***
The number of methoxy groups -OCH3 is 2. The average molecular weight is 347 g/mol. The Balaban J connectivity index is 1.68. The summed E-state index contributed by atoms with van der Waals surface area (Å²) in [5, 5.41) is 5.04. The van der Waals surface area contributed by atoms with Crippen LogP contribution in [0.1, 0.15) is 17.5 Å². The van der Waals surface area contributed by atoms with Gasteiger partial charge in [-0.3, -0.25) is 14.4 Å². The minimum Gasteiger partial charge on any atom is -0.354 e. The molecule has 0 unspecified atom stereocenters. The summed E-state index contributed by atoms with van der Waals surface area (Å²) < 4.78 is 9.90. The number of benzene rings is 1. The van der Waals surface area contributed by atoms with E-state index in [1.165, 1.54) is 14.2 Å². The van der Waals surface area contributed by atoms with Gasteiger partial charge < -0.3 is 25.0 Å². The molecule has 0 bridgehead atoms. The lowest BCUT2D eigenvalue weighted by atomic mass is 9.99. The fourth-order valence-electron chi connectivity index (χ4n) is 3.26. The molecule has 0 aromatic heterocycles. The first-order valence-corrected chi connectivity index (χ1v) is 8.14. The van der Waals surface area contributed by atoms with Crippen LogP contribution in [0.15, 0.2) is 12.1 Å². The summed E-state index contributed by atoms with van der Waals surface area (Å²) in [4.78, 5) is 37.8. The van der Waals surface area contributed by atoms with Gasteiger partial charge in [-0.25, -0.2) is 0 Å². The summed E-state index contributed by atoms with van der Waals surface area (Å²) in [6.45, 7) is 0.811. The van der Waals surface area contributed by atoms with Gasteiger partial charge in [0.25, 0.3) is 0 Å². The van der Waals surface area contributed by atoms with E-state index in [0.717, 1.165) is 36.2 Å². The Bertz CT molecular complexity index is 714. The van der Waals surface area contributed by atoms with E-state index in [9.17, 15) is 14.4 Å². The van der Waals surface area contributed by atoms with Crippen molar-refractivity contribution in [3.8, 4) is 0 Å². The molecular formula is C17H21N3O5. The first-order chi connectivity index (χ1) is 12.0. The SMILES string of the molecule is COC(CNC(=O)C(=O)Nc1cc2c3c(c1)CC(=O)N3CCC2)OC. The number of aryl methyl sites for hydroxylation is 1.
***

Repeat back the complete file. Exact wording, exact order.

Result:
The number of methoxy groups -OCH3 is 2. The average molecular weight is 347 g/mol. The Balaban J connectivity index is 1.68. The summed E-state index contributed by atoms with van der Waals surface area (Å²) in [5, 5.41) is 5.04. The van der Waals surface area contributed by atoms with Crippen LogP contribution in [0.1, 0.15) is 17.5 Å². The van der Waals surface area contributed by atoms with Gasteiger partial charge in [-0.3, -0.25) is 14.4 Å². The minimum Gasteiger partial charge on any atom is -0.354 e. The molecule has 0 unspecified atom stereocenters. The summed E-state index contributed by atoms with van der Waals surface area (Å²) < 4.78 is 9.90. The number of benzene rings is 1. The van der Waals surface area contributed by atoms with E-state index in [1.165, 1.54) is 14.2 Å². The van der Waals surface area contributed by atoms with Gasteiger partial charge < -0.3 is 25.0 Å². The molecule has 0 bridgehead atoms. The lowest BCUT2D eigenvalue weighted by atomic mass is 9.99. The fourth-order valence-electron chi connectivity index (χ4n) is 3.26. The molecule has 0 aromatic heterocycles. The first-order valence-corrected chi connectivity index (χ1v) is 8.14. The van der Waals surface area contributed by atoms with Crippen LogP contribution in [0.15, 0.2) is 12.1 Å². The summed E-state index contributed by atoms with van der Waals surface area (Å²) in [4.78, 5) is 37.8. The van der Waals surface area contributed by atoms with Gasteiger partial charge in [-0.25, -0.2) is 0 Å². The summed E-state index contributed by atoms with van der Waals surface area (Å²) in [6.45, 7) is 0.811. The van der Waals surface area contributed by atoms with Gasteiger partial charge in [0.25, 0.3) is 0 Å². The van der Waals surface area contributed by atoms with E-state index in [0.717, 1.165) is 36.2 Å². The Bertz CT molecular complexity index is 714. The van der Waals surface area contributed by atoms with E-state index in [9.17, 15) is 14.4 Å². The van der Waals surface area contributed by atoms with Crippen molar-refractivity contribution in [3.8, 4) is 0 Å². The molecular formula is C17H21N3O5. The first-order chi connectivity index (χ1) is 12.0. The SMILES string of the molecule is COC(CNC(=O)C(=O)Nc1cc2c3c(c1)CC(=O)N3CCC2)OC. The number of aryl methyl sites for hydroxylation is 1.